ViTAL software allows teachers to create exercises on a computer that can be transported or synced to tablets to allow students who are blind to interact with materials that would normally only be available through alt text or embossing technology.
The technology essentially allows teachers to tag parts of things like charts, graphs, maps, or images with auditory feedback. In addition, it makes use of the vibration technology available in most tablets to let the student feel where things are to other things, similar to when using an embosser. For instance, one example they showed me was a map of the world. As you trace your finger over the tablet, the tablet vibrates and speaks the name of the country your finger is on.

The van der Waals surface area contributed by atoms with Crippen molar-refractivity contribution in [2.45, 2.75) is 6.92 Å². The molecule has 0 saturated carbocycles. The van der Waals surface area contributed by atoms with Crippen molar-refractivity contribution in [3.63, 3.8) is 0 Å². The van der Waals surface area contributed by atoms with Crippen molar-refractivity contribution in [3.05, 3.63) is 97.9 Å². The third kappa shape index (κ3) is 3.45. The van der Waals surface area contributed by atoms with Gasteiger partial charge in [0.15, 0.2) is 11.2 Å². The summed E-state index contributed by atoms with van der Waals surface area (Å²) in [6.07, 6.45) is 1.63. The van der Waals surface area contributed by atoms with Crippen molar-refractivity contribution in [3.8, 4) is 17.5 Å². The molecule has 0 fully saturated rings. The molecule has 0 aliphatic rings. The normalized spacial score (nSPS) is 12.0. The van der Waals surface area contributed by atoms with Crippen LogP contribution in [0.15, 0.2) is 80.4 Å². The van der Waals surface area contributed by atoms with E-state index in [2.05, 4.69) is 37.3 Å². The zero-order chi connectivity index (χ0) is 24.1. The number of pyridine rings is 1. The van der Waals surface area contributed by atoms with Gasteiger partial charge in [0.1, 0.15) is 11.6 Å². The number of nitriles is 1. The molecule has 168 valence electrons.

ViTAL also includes haptics, which allow creators to use different vibration patterns to identify different items, like multiple lines on a line graph that represent different things.
The software is currently only compatible with Droid tablets, but there are plans actively in the works to being it to IOS devices.
The only down side, as far as I can tell, it does take additional time and effort from teachers, and in many cases students who are blind are in mainstreamed classrooms where finding that time might prove difficult for the classroom teacher. While many of those students have one to one aides, some might also be resistant or unable to learn an entirely new technology. This is an issue with all technology, though.
The time commitment does not seem unreasonable at all, and ViTAL informed me that they are planning to launch a teacher collaboration tool where teachers can borrow already created materials (similar to in the Clicker series of products) by the summer. It seems to be an exciting (and currently shockingly inexpensive by AT standards) technology to keep an eye on and consider.
For more information, you can visit www.vital.education